The United Nations describes the situation in Yemen as the worst humanitarian crisis in the world. Of a population of less than 30 million people, 24 million depend on aid for their food and medicines. The number of children treated for malnutrition exceeds 420,000. The number who have died from starvation is estimated to be in excess of 85,000. Behind these stark numbers are individual men, women and children. Their suffering is caused not by natural disaster but by man-made conflict. I will update the House on my visit to the region and my judgment about the prospects for the Stockholm peace process. I want to start by commending the extraordinary efforts of UN special envoy Martin Griffiths, without whom Stockholm would not have happened.
My message on this trip to all parties was simple: the ceasefire in Hodeidah, the first sustained ceasefire since the conflict began four years ago, is in peril. It will not last unless what was agreed is implemented in full—and time is running out.
On Sunday, I was the first western Foreign Minister to visit Yemen since the war began. I travelled to Aden where I met the Deputy Prime Minister of the legitimate Government of Yemen, along with the Foreign Minister and the Interior Minister. Our talks were in the presidential palace where the scars of battle were visible. I emphasised how all sides must redeploy their forces away from the port of Hodeidah. The Stockholm agreement requires them to hand over control to neutral local security forces “in accordance with Yemeni law and answering to local state institutions”. That matters because Hodeidah is the entry point for about 70% of Yemen’s food imports. Over 50,000 metric tonnes of grain from the world food programme are stored in the port. Unless the withdrawal happens they cannot be distributed to the rest of the country. I ask the House to reflect on the obscenity of people starving to death in a country where food is just sitting idly in a port because warring parties will not allow it to be released. But a ceasefire in Hodeidah was also meant to be the first step to a nationwide ceasefire. If trust can be established there, it has the potential to be a bridge to the lasting political settlement sought by all sides. But if it cannot, and Stockholm is not implemented rapidly, the ceasefire will end and the prospects for humanitarian relief evaporate.
After meeting Government of Yemen representatives, I travelled by helicopter to Aden’s port where a United Nations official described the unique challenges of distributing aid in a country torn by conflict.
I also met Mohammed Abdulsalam, spokesman for the Houthis, in Oman. I listened carefully to their concern but also delivered a candid message about the need to act quickly to save the Stockholm agreement. I also requested humanitarian access for UN helicopters and NGOs, which is currently either impeded or prevented. I also travelled to Saudi Arabia where I met President Hadi of Yemen and his Foreign Minister as well as my Saudi counterparts, Adel al-Jubeir and Ibrahim al-Assaf.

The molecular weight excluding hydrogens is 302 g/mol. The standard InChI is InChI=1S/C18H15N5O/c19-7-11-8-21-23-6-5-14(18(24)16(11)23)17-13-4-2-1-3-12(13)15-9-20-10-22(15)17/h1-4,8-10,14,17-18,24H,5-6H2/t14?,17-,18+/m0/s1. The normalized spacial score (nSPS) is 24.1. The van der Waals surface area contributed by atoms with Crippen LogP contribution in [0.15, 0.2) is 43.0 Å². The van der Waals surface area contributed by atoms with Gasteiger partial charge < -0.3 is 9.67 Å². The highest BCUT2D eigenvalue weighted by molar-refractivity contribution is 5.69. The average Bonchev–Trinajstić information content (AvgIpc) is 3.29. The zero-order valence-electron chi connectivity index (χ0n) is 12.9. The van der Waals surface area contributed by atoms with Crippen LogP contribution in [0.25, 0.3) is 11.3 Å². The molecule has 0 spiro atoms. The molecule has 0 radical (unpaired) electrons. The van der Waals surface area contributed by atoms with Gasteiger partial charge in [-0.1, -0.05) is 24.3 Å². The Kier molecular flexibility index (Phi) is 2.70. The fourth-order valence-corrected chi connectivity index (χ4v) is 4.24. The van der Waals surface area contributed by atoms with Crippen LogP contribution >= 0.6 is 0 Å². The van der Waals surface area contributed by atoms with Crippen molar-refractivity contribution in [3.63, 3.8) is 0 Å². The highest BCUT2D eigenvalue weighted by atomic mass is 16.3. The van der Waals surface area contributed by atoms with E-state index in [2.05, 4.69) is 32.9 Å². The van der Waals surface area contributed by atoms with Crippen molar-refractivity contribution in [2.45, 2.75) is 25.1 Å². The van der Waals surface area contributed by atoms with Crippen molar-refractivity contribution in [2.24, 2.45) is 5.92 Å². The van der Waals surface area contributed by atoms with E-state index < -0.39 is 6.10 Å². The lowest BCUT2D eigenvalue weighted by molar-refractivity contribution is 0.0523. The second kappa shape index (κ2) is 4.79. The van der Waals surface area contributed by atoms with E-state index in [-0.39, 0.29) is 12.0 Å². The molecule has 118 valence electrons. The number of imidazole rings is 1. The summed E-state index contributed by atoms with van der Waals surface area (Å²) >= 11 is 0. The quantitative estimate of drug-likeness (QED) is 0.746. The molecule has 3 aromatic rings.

Finally, I visited the United Arab Emirates, where I held talks with my counterpart, Sheikh Abdullah bin Zayed. I welcomed the restraint shown by the Saudi-led coalition in Hodeidah since the Stockholm agreement but also reiterated my judgment that no side in this conflict can achieve outright military victory. The only way ahead is a negotiated political settlement. In the meantime, Britain and our allies are doing everything possible to alleviate the human suffering. Last month, my right hon. Friend the Prime Minister announced another £200 million of British aid for Yemen, enough to treat 20,000 children for malnutrition and provide food for 3.8 million people for a month.
This year, the UN has asked for over £3.2 billion to cope with the emergency in Yemen—the largest humanitarian appeal ever. Saudi Arabia and the UAE have each pledged over £570 million. But the people of Yemen cannot be left to depend on outside aid forever. From my meetings in the region, I concluded that all parties genuinely want Stockholm to succeed, but there is a profound lack of trust and a deep reluctance to take the necessary steps in case they are not reciprocated. But in any successful peace process, all sides must take risks that are deeply uncomfortable. The Government of Yemen are understandably worried that without military pressure, the Houthis will not negotiate seriously. The Houthis, meanwhile, do not wish to hand over Hodeidah to any force that might be under Government control.
I told all sides that the only way to truly build confidence is for all parties to do precisely what they promised in Sweden, including not just leaving Hodeidah but also prisoner exchanges, paying salaries to Government employees, and allowing full humanitarian access to UN agencies. We then need to move rapidly on to discuss a long term political settlement, including the creation of a Government of national unity in which all sides are represented. The Stockholm peace process is our best chance yet to end this war. But the window for implementing it is closing. In the critical weeks that lie ahead, Britain will use every diplomatic and humanitarian lever we have to ensure this opportunity does not slip away.